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Extracorporeal membrane oxygenation therapy (ECMO)
Due to the expense and intensity of critical care, guidelines about how to implement life-sustaining and life-saving technologies warrant careful attention. Although consensus around when ECMO is indicated is still developing, the use of ECMO has grown in recent years and continues to rise subsequent to the H1N1 pandemic in 2009. Because the availability of ECMO is limited and requires specialized medical care, liberalizing its use in the intensive care or operating room settings has important policy implications.
Primary criteria ranking
- Safety = High
- Efficacy = High
- Cost = High
- Draft key questions published: September 24, 2015
- Public comment period: September 24 - October 8, 2015
- Final key questions published: October 20, 2015
- Draft report published: December 16, 2015
- Public comment period: December 16, 2015 - January 14, 2016
- Final report published: February 12, 2016
- HTCC public meeting: March 18, 2016
Extracorporeal membrane oxygenation (ECMO) is a form of life support that provides cardiopulmonary assistance outside the body. ECMO may be used to support lung function for severe respiratory failure or heart function for severe cardiac failure. An ECMO circuit can be set up as veno-venous (VV) or veno-arterial (VA). VV-ECMO provides external gas exchange, bypassing the lungs and protecting them from high tidal volumes of ventilation that would otherwise be needed to oxygenate and ventilate the patient. VV-ECMO is indicated for patients with potentially reversible respiratory failure, including those with severe acute respiratory distress syndrome (ARDS), primary graft dysfunction following lung transplant, and trauma to the lungs.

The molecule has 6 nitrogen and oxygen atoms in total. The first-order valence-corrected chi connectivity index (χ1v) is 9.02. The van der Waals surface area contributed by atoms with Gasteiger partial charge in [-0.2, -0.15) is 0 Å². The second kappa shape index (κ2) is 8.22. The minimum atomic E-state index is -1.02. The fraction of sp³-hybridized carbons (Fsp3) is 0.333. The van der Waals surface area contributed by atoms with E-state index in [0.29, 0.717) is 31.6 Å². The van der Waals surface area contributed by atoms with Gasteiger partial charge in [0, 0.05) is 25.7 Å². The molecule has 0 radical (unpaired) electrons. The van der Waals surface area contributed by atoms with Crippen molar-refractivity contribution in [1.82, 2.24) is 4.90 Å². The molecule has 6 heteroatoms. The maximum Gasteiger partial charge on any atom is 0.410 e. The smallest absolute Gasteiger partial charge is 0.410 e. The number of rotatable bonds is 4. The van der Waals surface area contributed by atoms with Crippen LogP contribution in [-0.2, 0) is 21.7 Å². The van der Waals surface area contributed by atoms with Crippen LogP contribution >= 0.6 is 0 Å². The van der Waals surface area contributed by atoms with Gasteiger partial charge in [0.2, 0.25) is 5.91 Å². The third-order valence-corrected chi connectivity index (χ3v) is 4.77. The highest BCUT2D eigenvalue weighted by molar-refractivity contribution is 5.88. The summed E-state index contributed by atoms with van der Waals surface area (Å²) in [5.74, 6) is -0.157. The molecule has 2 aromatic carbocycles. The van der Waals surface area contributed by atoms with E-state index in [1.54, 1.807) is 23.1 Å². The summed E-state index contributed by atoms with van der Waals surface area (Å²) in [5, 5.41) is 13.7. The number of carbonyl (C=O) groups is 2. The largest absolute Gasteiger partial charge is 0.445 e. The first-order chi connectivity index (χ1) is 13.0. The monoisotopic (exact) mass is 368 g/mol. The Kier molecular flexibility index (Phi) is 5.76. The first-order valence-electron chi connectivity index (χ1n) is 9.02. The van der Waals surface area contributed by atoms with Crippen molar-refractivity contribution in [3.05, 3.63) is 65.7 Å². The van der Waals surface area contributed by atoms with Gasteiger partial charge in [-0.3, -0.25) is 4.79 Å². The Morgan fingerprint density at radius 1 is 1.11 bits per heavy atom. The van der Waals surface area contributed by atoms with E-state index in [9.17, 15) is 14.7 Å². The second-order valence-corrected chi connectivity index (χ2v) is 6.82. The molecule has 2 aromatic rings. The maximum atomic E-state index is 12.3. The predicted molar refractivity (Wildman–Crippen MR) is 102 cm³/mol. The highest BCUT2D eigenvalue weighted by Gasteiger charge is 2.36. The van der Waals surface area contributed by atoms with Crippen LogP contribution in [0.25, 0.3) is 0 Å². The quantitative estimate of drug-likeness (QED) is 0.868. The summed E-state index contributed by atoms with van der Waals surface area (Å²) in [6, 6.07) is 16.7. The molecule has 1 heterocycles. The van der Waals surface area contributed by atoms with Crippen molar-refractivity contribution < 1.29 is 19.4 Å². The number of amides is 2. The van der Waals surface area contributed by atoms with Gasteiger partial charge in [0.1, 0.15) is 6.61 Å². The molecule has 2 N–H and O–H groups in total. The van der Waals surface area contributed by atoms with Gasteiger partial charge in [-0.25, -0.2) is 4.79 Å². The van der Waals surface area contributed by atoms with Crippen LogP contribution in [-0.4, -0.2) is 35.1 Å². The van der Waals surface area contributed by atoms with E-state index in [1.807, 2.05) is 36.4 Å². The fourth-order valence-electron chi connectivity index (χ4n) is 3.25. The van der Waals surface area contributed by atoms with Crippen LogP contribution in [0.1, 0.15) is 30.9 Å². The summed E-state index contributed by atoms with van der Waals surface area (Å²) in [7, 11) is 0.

VA-ECMO provides the same external gas exchange as VV-ECMO, but also augments blood flow in settings of severe cardiac injury. VA-ECMO is indicated for patients with cardiac failure, including cardiogenic shock unresponsive to typical intensive care medicines and cardiac arrest that does not respond to cardiopulmonary resuscitation (CPR). VA-ECMO may also be used for patients following heart surgery or as a bridge to heart transplantation. Finally, both VA- and VV-ECMO may be used intraoperatively as a planned alternative to traditional cardiopulmonary bypass in selected patient populations (e.g., lung or heart transplantation). Other external gas exchange systems provide similar functions without the pump component of VV- or VA-ECMO. These arteriovenous extracorporeal lung assist (pECLA) devices bypass the lung, but not the heart, and use the patient’s blood pressure in order to sustain circulation of the externally oxygenated blood. Because of the requirement for adequate cardiac function, these systems have more limited application.
ECMO is a well-established treatment for infants with lung and heart failure and has become a standard of care in many pediatric care centers. In contrast, the evidence base for its use among adults is still emerging. Early studies of ECMO in adults found ECMO to be associated with poor survival rates. However several developments have prompted renewed interest and wider utilization of ECMO in recent years. First, technological advancements have improved the safety of the technique and broadened the application to include ambulating patients. Technological improvements include heparin-coated cannulae, new oxygenators, and pumps. Second, more recent clinical trials have shown improved survival without severe disability with ECMO compared to conventional ventilator support. Finally, the 2009 H1N1 pandemic spurred increased demand for ECMO at rates higher than previously seen, resulting in additional evidence of a survival benefit.